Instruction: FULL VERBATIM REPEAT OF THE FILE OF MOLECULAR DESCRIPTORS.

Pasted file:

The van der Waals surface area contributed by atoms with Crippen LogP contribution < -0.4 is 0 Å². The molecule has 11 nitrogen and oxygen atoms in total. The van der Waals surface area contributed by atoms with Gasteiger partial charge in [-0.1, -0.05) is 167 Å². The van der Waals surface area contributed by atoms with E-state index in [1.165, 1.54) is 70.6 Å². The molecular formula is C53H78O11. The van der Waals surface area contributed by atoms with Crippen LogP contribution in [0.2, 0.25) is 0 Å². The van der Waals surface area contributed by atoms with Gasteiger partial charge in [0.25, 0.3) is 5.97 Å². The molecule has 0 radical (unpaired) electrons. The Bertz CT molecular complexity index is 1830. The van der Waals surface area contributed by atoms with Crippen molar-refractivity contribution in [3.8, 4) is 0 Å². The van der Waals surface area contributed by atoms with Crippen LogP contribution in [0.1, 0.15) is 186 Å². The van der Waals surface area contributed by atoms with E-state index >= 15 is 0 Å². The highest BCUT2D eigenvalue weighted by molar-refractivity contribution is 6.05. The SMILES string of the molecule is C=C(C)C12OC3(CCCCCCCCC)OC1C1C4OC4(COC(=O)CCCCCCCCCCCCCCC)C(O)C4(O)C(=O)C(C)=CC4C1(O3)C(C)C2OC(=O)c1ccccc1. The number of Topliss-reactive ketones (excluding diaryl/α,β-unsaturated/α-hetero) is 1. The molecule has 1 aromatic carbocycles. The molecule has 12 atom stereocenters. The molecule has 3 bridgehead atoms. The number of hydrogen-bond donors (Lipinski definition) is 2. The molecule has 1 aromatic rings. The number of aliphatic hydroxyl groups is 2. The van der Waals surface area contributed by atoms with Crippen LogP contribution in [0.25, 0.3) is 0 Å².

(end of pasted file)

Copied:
The van der Waals surface area contributed by atoms with Crippen LogP contribution < -0.4 is 0 Å². The molecule has 11 nitrogen and oxygen atoms in total. The van der Waals surface area contributed by atoms with Gasteiger partial charge in [-0.1, -0.05) is 167 Å². The van der Waals surface area contributed by atoms with E-state index in [1.165, 1.54) is 70.6 Å². The molecular formula is C53H78O11. The van der Waals surface area contributed by atoms with Crippen LogP contribution in [0.2, 0.25) is 0 Å². The van der Waals surface area contributed by atoms with Gasteiger partial charge in [0.25, 0.3) is 5.97 Å². The molecule has 0 radical (unpaired) electrons. The Bertz CT molecular complexity index is 1830. The van der Waals surface area contributed by atoms with Crippen molar-refractivity contribution in [3.8, 4) is 0 Å². The van der Waals surface area contributed by atoms with Crippen LogP contribution in [0.1, 0.15) is 186 Å². The van der Waals surface area contributed by atoms with E-state index >= 15 is 0 Å². The highest BCUT2D eigenvalue weighted by molar-refractivity contribution is 6.05. The SMILES string of the molecule is C=C(C)C12OC3(CCCCCCCCC)OC1C1C4OC4(COC(=O)CCCCCCCCCCCCCCC)C(O)C4(O)C(=O)C(C)=CC4C1(O3)C(C)C2OC(=O)c1ccccc1. The number of Topliss-reactive ketones (excluding diaryl/α,β-unsaturated/α-hetero) is 1. The molecule has 1 aromatic carbocycles. The molecule has 12 atom stereocenters. The molecule has 3 bridgehead atoms. The number of hydrogen-bond donors (Lipinski definition) is 2. The molecule has 1 aromatic rings. The number of aliphatic hydroxyl groups is 2. The van der Waals surface area contributed by atoms with Crippen LogP contribution in [0.25, 0.3) is 0 Å².